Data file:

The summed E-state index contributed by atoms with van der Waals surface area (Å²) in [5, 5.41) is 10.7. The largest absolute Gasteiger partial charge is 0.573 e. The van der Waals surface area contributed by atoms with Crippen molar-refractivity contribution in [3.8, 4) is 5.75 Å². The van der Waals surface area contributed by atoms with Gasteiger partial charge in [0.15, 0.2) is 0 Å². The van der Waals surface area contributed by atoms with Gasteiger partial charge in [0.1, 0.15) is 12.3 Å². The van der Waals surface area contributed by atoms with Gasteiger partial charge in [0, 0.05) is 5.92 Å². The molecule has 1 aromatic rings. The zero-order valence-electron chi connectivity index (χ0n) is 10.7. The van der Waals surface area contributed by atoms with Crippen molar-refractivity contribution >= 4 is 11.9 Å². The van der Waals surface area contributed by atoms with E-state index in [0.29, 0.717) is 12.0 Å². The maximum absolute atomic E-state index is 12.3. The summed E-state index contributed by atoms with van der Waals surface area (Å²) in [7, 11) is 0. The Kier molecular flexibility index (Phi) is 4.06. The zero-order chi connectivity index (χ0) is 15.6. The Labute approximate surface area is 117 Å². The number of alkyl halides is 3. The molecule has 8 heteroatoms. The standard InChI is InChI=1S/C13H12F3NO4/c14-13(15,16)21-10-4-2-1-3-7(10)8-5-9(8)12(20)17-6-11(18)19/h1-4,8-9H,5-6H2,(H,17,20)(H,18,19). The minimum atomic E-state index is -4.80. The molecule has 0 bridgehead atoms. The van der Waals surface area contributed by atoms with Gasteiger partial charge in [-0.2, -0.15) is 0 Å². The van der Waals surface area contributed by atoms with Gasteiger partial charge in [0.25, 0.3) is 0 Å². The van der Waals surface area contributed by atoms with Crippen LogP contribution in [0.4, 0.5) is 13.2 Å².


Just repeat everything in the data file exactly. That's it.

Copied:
The summed E-state index contributed by atoms with van der Waals surface area (Å²) in [5, 5.41) is 10.7. The largest absolute Gasteiger partial charge is 0.573 e. The van der Waals surface area contributed by atoms with Crippen molar-refractivity contribution in [3.8, 4) is 5.75 Å². The van der Waals surface area contributed by atoms with Gasteiger partial charge in [0.15, 0.2) is 0 Å². The van der Waals surface area contributed by atoms with Gasteiger partial charge in [0.1, 0.15) is 12.3 Å². The van der Waals surface area contributed by atoms with Gasteiger partial charge in [0, 0.05) is 5.92 Å². The molecule has 1 aromatic rings. The zero-order valence-electron chi connectivity index (χ0n) is 10.7. The van der Waals surface area contributed by atoms with Crippen molar-refractivity contribution >= 4 is 11.9 Å². The van der Waals surface area contributed by atoms with E-state index in [0.29, 0.717) is 12.0 Å². The maximum absolute atomic E-state index is 12.3. The summed E-state index contributed by atoms with van der Waals surface area (Å²) in [7, 11) is 0. The Kier molecular flexibility index (Phi) is 4.06. The zero-order chi connectivity index (χ0) is 15.6. The Labute approximate surface area is 117 Å². The number of alkyl halides is 3. The molecule has 8 heteroatoms. The standard InChI is InChI=1S/C13H12F3NO4/c14-13(15,16)21-10-4-2-1-3-7(10)8-5-9(8)12(20)17-6-11(18)19/h1-4,8-9H,5-6H2,(H,17,20)(H,18,19). The minimum atomic E-state index is -4.80. The molecule has 0 bridgehead atoms. The van der Waals surface area contributed by atoms with Gasteiger partial charge in [-0.2, -0.15) is 0 Å². The van der Waals surface area contributed by atoms with Gasteiger partial charge in [0.25, 0.3) is 0 Å². The van der Waals surface area contributed by atoms with Crippen LogP contribution in [0.4, 0.5) is 13.2 Å².